The newly agreed-upon National Defense Authorization Act would forbid the use of private funds to pay for the National Guard to be deployed.
The relevant provision in the NDAA, which was announced on Tuesday, comes months after a controversial case in which a political donor funded a deployment. It bars a National Guardsman from being “ordered to cross a border of a State to perform duty … if such duty is paid for with private funds, unless such duty is in response to a major disaster of emergency under section 401 of the Robert T. Stafford Disaster Relief and Emergency Assistance Act," according to a summary of the final legislation.
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South Dakota Gov. Kristi Noem approved two deployments of roughly 175 total members of the South Dakota National Guard’s 1742nd Transportation Company to the southern border. The first deployment that Noem ordered on June 29 was funded by Republican donors Willis and Reba Johnson.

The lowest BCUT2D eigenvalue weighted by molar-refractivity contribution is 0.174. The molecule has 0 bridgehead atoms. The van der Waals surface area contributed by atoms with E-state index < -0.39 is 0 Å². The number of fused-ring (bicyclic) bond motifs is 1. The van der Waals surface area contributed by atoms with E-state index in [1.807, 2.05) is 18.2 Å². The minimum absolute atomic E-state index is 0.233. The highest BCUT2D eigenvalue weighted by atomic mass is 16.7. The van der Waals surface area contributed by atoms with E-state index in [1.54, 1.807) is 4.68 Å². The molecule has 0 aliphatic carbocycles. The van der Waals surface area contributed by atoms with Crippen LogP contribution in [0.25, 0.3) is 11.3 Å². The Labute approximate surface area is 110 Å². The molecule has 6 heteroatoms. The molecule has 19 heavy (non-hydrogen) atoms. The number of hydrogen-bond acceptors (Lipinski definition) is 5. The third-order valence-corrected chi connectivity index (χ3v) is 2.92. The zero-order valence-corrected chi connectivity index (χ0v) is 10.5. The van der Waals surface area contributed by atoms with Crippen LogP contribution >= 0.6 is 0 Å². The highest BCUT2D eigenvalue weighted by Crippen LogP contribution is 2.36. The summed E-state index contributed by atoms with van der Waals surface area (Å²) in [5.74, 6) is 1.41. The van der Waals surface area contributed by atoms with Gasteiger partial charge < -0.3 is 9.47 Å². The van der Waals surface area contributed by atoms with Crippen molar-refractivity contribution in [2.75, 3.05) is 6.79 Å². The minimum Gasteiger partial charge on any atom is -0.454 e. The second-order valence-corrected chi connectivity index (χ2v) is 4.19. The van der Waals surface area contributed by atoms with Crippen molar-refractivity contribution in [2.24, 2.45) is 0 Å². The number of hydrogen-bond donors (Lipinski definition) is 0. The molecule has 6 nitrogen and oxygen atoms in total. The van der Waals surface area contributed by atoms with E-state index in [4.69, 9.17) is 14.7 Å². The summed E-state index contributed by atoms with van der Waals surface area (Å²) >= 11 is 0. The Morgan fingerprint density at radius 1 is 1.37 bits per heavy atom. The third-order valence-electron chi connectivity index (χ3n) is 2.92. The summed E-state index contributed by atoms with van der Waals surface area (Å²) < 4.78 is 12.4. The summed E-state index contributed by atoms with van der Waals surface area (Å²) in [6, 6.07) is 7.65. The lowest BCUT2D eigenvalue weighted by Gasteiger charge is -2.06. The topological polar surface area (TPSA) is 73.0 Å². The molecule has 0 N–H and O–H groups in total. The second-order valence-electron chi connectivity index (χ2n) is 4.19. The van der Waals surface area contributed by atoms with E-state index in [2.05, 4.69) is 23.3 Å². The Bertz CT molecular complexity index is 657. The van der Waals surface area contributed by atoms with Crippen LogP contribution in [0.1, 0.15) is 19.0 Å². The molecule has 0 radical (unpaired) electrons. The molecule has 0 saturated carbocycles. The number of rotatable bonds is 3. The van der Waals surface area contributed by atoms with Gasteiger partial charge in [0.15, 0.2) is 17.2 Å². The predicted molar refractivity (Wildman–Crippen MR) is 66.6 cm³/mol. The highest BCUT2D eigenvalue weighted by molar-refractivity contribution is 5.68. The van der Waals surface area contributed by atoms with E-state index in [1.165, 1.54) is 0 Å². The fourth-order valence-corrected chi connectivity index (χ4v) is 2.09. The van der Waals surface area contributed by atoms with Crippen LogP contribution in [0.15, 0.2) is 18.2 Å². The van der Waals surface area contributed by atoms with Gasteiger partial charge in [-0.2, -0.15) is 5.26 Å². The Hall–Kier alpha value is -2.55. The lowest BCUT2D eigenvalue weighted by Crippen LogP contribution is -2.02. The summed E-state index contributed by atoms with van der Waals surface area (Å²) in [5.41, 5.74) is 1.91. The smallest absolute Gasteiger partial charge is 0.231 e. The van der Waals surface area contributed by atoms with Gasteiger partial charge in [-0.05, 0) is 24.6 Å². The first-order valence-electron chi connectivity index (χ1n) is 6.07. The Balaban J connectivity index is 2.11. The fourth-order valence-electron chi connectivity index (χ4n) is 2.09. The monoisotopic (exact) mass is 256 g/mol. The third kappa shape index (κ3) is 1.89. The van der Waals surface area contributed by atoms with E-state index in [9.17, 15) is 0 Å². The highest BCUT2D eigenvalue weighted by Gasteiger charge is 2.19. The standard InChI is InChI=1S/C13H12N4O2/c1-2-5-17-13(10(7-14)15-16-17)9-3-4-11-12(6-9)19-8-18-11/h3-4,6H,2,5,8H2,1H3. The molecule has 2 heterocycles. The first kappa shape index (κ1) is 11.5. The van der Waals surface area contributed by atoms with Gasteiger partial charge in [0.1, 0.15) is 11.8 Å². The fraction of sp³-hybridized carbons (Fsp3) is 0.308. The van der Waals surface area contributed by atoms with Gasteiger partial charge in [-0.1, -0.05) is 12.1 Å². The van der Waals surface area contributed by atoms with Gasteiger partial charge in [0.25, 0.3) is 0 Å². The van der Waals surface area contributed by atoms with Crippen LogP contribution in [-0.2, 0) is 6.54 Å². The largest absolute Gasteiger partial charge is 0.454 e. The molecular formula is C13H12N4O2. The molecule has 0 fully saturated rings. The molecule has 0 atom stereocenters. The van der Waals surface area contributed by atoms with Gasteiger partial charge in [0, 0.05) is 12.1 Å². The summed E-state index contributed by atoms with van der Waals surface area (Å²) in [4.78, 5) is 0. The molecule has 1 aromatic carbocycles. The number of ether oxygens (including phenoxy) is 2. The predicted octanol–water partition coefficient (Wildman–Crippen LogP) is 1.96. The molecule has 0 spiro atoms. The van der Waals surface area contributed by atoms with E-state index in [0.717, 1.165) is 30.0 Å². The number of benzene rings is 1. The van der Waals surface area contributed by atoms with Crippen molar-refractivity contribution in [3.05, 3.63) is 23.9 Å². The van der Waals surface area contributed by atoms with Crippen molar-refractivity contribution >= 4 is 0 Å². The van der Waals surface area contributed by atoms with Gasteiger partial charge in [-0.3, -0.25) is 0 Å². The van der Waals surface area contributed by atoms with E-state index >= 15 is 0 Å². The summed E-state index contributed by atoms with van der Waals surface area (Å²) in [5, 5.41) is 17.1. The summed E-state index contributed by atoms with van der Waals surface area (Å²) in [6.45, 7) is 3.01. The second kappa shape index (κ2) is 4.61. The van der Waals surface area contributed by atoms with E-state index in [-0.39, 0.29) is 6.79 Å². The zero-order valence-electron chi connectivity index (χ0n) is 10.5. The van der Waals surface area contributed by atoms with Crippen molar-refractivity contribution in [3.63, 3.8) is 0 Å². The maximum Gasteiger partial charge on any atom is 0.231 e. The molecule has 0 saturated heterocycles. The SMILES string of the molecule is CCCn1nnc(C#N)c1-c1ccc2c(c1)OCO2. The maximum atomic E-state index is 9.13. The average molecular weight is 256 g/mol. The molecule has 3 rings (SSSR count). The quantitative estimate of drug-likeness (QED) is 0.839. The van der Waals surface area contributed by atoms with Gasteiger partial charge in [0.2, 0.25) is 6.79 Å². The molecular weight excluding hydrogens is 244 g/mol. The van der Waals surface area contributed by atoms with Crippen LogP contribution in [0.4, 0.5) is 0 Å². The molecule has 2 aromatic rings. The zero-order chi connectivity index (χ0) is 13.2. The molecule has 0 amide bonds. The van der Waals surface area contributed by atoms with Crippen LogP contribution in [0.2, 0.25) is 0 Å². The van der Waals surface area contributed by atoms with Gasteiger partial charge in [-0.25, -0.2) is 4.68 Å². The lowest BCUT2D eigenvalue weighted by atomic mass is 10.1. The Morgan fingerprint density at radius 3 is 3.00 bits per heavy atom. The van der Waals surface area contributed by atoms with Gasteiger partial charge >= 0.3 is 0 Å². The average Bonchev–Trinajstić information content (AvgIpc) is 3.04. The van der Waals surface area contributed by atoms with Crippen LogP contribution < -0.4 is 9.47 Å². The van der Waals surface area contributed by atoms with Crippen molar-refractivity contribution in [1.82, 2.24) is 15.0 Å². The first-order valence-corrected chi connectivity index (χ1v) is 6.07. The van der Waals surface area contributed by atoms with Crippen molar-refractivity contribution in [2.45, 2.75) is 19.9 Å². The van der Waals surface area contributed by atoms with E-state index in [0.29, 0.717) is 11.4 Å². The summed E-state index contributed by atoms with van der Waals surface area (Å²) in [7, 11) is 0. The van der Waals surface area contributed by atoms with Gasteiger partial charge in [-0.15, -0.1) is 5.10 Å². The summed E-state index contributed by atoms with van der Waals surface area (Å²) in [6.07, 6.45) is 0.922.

At the time, Noem’s communications director referred to SDCL 5-23-12 and SDCL-48A-36 when asked about the legality of the order. The first law allows the governor to receive a gift, including money, even if there is a "pre-existing condition," as long as it is in "the best interest of the state," while the latter specifically allows the governor to receive funds should they be in the name of "emergency management."
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Rep. Adam Smith, chairman of the House Armed Services Committee, called Noem's decision to use a private donation to fund the Guard deployment "unbelievably dangerous" and said the U.S. military should not be treated like a "private militia."
The NDAA authorizes $740 billion for the Department of Defense, $25 billion more than the Biden administration requested, and includes $7.1 billion, roughly $2 billion more than the administration sought, to “support and attempt to improve the current posture, capabilities, and activities of U.S. forces in the Indo-Pacific region,” according to the summary.